Make sure to use the asparagus within four days at most, once you have purchased or picked them from the garden. I don’t know why anyone would keep asparagus in the fridge for any length of time! We broil it and it disappears really fast. YUM!
Also, do not wash the spears of the asparagus before storing it, as bacteria can build up while it is stored in the fridge.
Ways to incorporate asparagus into your diet
I love asparagus season! We cook it in a few different ways, but my all-time favorite way to eat this spring delicatessen is broiled with just a pinch of salt and black pepper, and a splash of oil. Simple and delicious! But there are many other ways to eat asparagus, such as:
- raw in salads
- roasted with other vegetables
- with spaghetti
- steamed asparagus with olive oil
- asparagus fritters
- add it to stews
- made into creamy asparagus soup
- you can even make asparagus pesto
Need more ideas? This asparagus cookbook has 365 recipes you can try.
The nutritional makeup of asparagus
Asparagus does not just taste and smell great; it also has many health benefits as it is an exceptionally good source of vitamins and minerals. In it, you will find vitamin B, C, E, K, calcium, zinc, magnesium, iron, folic acid, and copper, among other things.
Another key component of this vegetable is that it contains a mineral that helps regulate the transportation of glucose from the bloodstream into the cells. All in all, asparagus has been called one of the most well-balanced vegetables in its nutritional content.
Did you know one part of the asparagus plant is toxic?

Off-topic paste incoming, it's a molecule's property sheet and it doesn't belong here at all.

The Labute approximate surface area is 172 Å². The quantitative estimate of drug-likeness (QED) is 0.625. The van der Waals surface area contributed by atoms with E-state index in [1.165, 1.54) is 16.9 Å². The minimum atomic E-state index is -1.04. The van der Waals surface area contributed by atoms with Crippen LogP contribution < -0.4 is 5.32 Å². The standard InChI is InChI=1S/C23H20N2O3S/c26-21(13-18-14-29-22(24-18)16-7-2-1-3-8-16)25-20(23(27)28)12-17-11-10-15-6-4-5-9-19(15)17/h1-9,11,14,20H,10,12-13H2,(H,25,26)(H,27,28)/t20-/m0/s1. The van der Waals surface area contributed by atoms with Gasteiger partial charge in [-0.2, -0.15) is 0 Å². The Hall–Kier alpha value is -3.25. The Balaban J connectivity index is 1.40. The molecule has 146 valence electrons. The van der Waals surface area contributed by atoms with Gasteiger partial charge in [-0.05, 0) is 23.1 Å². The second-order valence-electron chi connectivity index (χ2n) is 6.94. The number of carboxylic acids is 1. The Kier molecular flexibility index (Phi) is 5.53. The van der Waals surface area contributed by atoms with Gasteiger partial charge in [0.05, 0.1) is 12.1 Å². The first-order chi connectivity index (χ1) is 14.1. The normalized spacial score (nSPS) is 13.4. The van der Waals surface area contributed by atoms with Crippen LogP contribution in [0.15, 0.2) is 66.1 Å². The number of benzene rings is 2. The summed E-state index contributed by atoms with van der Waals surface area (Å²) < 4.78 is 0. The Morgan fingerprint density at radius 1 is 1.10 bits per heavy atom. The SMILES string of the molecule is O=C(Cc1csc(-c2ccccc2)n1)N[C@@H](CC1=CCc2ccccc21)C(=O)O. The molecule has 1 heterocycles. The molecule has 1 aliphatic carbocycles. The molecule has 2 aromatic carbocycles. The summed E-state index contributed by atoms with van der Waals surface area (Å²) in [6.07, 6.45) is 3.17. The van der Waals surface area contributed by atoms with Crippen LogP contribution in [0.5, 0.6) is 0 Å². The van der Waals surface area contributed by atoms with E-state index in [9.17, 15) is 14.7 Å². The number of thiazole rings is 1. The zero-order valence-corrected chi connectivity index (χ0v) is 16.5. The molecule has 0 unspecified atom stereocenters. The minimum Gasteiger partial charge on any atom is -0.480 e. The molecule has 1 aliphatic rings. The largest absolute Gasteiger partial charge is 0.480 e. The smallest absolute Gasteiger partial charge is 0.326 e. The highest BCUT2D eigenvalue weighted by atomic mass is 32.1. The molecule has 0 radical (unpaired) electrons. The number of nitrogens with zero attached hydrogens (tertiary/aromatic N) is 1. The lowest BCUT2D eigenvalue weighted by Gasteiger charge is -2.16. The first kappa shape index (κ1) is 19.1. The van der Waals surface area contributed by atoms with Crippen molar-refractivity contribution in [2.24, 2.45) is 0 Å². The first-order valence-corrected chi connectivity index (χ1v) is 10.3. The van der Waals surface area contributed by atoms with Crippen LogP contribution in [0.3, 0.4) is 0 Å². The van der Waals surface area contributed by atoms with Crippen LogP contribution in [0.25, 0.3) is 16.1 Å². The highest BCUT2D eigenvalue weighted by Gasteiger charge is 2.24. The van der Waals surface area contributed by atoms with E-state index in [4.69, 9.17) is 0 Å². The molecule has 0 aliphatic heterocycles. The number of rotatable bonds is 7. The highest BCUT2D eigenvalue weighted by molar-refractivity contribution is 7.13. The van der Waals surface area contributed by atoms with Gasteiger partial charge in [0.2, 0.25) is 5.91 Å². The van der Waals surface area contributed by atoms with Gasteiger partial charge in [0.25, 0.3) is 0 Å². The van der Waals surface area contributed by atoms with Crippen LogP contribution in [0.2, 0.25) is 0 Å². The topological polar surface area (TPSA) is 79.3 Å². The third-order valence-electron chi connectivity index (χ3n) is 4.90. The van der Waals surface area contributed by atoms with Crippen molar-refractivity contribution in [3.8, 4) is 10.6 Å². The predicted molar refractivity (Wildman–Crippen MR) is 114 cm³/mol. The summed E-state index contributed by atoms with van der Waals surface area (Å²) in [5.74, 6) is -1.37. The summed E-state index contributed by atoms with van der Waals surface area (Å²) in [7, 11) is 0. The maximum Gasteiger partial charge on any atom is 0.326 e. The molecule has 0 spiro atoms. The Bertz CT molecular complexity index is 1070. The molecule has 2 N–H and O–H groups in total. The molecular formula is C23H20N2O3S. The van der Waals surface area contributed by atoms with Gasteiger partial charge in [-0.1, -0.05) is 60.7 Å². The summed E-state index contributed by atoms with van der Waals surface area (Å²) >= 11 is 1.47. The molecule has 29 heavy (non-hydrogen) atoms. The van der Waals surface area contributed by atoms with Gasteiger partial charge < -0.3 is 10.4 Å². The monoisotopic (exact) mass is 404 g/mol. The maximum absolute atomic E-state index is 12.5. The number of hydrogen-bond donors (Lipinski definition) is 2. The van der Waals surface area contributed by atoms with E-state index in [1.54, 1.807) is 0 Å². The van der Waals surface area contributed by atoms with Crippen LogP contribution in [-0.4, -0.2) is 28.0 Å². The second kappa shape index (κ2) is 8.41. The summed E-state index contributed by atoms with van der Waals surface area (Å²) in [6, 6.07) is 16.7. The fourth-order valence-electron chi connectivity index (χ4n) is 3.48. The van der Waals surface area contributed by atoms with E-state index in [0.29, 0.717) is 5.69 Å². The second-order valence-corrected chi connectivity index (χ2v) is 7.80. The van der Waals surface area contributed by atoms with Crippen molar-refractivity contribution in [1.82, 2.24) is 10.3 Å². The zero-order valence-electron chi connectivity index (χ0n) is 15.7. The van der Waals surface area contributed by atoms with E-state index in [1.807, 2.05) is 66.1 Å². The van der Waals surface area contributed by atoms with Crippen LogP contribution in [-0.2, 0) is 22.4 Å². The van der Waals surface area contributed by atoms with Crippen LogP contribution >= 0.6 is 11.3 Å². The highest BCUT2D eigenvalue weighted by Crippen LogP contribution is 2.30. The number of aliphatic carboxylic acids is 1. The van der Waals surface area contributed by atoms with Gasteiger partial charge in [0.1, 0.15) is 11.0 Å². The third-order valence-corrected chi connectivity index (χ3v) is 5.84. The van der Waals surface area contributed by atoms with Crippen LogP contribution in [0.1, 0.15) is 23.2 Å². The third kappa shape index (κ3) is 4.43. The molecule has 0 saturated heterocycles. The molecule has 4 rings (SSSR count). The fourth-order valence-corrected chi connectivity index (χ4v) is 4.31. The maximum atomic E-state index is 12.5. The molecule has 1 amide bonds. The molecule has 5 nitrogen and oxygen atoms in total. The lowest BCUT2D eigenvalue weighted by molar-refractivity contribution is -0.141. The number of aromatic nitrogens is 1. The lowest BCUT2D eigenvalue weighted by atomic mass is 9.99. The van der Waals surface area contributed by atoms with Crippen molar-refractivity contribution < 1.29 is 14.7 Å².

Don’t be alarmed; you have not been eating something potentially harmful to you, but we thought this fun fact is worth adding. Although we have the lovely young stems that arrive nicely packaged in our supermarkets, there is a component of the plant that we do not consume, which is the fruit of the asparagus plant.
The bright red fruit is toxic to humans and other creatures, and even a tiny handful of them can cause one to experience vomiting and diarrhea. If you do ever accidentally eat the fruit from this plant, be sure to consume a bit of medical-grade charcoal, as this will help absorb the toxins before it enters your system.
The Origin And Classification Of Asparagus
The English word for this vegetable comes from the Latin term asparagus, derived from the Greek Aspharagos. It is thought that the Greek term also had a foreign source, being the Persian Asparag, meaning “sprout.”
Asparagus was initially grown in ancient Greece some 2,500 years ago, and some experts also believe that the Romans also had a love for it. The original asparagus grew in the wild and had a far more bitter taste and a darker hue than that which we find at our local grocer.